ConocoPhillips and Yellowstone National Park

A century of support and collaboration

ABOVE: Heather White, president and CEO of Yellowstone Forever, second from left, and Meredith McMahon, director of corporate relations of Yellowstone Forever, present ConocoPhillips Chairman and CEO Ryan Lance, left, and Joe Marushack, president of the Alaska business unit, with an arrowhead plaque and framed print of the Grand Canyon of Yellowstone to thank ConocoPhillips for its longtime support of Yellowstone National Park.
by Gus Morgan

Yellowstone National Park is the rock star of the natural world.

People love it. And for good reason.

It’s an environmental masterpiece, featuring everything from bison to bears to geysers and hot springs. The park’s star power comes from its diverse mix of plants and animals and unique geologic features.

And since 1917, ConocoPhillips has been one of its biggest fans, providing millions of dollars in direct funding as well as leadership support.

Bobcat in snow
Bobcat along the Madison River. Photography by Neal Herbert

To commemorate their 100-year partnership, ConocoPhillips and Yellowstone officials recently gathered at ConocoPhillips’ Houston headquarters to reflect on their collaborative efforts to protect and preserve the world’s first national park, which opened in 1872.

Enduring support for an American icon

Over the years, ConocoPhillips has supported a wide range of initiatives and projects at the park.

Some noteworthy ones include helping restore Inspiration Point and the Roosevelt Arch, preserving the historical Haynes Photo Shop and repairing more than 1,000 miles of park trails. Other efforts have included donating firefighting equipment, protecting native fish and conducting a recycling study to help Yellowstone become one of the world’s greenest parks.

Ryan Lance speaking to group of people
ConocoPhillips Chairman and CEO Ryan Lance talks about his favorite Yellowstone memories during a recent event in Houston to commemorate ConocoPhillips’ 100-year partnership with Yellowstone National Park.

Leading the way

But ConocoPhillips’ support involves more than just charitable donations. Its employees and leaders continue to take an active role in supporting projects and programs to preserve this national treasure.

Since the mid-1990s, ConocoPhillips leaders have served on the board of the Yellowstone National Park’s official nonprofit partner, Yellowstone Forever, and its predecessor Yellowstone Park Foundation.

Inspired by Yellowstone

ConocoPhillips Chairman and CEO Ryan Lance served on the nonprofit’s board from 2011–2012, and Joe Marushack, president of the Alaska business unit, is a current Yellowstone Forever board member.

“All of us who’ve been involved in this effort know just how special Yellowstone is,” said Lance, during the commemoration.

Lance, who grew up in Montana, said the park inspired his lifelong interest in geology, science and nature. He was five years old when he first visited the park and has continued to visit regularly over the years.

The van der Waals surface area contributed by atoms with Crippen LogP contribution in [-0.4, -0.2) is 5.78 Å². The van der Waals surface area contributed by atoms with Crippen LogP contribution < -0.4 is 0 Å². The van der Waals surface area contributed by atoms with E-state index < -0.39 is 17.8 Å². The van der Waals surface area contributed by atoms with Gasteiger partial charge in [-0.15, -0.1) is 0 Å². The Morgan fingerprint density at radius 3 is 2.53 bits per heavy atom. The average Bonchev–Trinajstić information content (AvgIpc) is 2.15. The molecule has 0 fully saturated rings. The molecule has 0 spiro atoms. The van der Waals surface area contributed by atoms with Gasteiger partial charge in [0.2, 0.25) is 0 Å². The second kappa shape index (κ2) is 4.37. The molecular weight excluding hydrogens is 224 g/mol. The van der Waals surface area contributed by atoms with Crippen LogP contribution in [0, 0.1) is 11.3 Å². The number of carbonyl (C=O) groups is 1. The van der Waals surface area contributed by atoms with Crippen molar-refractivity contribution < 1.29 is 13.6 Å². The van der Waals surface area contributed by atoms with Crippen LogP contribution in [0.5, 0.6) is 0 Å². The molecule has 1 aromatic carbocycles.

Roosevelt arch
Sunrise at Roosevelt Arch. Photography by NPS / Jacob W. Frank

“We’ve been fortunate to have the opportunity to help in its preservation,” he said, “and we look forward to the next century of working together.”

Fond memories

Marushack said Yellowstone National Park is a special place that should be preserved for centuries to come.

Marushack grew up in Wyoming, just a few hours from Yellowstone.

“I have many fond memories of family vacations there — camping, enjoying the wildlife and taking in the picturesque views throughout the park,” he said. Marushack even spent his honeymoon at the park.

Being a board member, Marushack said, has given him the opportunity to blend his personal passion to preserve nature, support the company’s commitment to protect the environment and help steward programs that allow people to experience and enjoy Yellowstone.

“It really makes me proud to work for a company that has such a history with Yellowstone,” he said.

Herd of bison walking toward camera
Bison herd with calves in Lamar Valley. Photography by Neal Herbert

100 years of supporting wildlife conservation, education

At the commemoration, Heather White, president and CEO of Yellowstone Forever, thanked ConocoPhillips for its financial support and volunteer leadership over the years.

“ConocoPhillips doesn’t just talk the talk, but walks the walk for Yellowstone,” she said, “not only with financial support but also with strategic thinking and relationship building.”

Such support, White said, has not only helped meet the park’s needs but has helped create a remarkable experience for visitors.

She praised ConocoPhillips’ support of wildlife conservation and for furthering the park’s efforts to educate the next generation of environmental stewards, so they have a strong connection to nature.

To thank ConocoPhillips, White presented Lance and Marushack with an arrowhead plaque and a framed print of the Grand Canyon of the Yellowstone.

Committed to protecting the environment

ConocoPhillips’ work with Yellowstone is part of its strategic Global Signature Program. In this program, ConocoPhillips works with community partners to protect species and habitats of concern and advance conservation efforts.